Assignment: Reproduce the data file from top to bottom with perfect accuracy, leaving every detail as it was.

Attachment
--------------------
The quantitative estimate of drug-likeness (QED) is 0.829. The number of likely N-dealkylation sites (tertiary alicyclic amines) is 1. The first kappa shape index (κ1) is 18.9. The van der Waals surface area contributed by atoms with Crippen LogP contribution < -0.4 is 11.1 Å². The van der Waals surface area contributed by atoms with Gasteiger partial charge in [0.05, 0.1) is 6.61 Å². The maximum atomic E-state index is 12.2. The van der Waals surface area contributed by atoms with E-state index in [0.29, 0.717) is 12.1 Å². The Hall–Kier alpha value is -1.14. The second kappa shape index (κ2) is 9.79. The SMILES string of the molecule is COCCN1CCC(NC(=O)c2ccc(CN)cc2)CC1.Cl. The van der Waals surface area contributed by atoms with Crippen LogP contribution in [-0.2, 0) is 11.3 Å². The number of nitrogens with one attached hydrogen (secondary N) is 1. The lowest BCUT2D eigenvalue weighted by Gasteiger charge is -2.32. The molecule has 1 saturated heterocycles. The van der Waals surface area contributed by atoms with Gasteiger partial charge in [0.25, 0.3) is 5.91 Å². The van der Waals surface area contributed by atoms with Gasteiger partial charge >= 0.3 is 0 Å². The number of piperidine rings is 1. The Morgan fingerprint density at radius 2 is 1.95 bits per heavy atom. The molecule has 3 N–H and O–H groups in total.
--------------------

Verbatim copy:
The quantitative estimate of drug-likeness (QED) is 0.829. The number of likely N-dealkylation sites (tertiary alicyclic amines) is 1. The first kappa shape index (κ1) is 18.9. The van der Waals surface area contributed by atoms with Crippen LogP contribution < -0.4 is 11.1 Å². The van der Waals surface area contributed by atoms with Gasteiger partial charge in [0.05, 0.1) is 6.61 Å². The maximum atomic E-state index is 12.2. The van der Waals surface area contributed by atoms with E-state index in [0.29, 0.717) is 12.1 Å². The Hall–Kier alpha value is -1.14. The second kappa shape index (κ2) is 9.79. The SMILES string of the molecule is COCCN1CCC(NC(=O)c2ccc(CN)cc2)CC1.Cl. The van der Waals surface area contributed by atoms with Crippen LogP contribution in [-0.2, 0) is 11.3 Å². The number of nitrogens with one attached hydrogen (secondary N) is 1. The lowest BCUT2D eigenvalue weighted by Gasteiger charge is -2.32. The molecule has 1 saturated heterocycles. The van der Waals surface area contributed by atoms with Gasteiger partial charge in [0.25, 0.3) is 5.91 Å². The van der Waals surface area contributed by atoms with Gasteiger partial charge >= 0.3 is 0 Å². The number of piperidine rings is 1. The Morgan fingerprint density at radius 2 is 1.95 bits per heavy atom. The molecule has 3 N–H and O–H groups in total.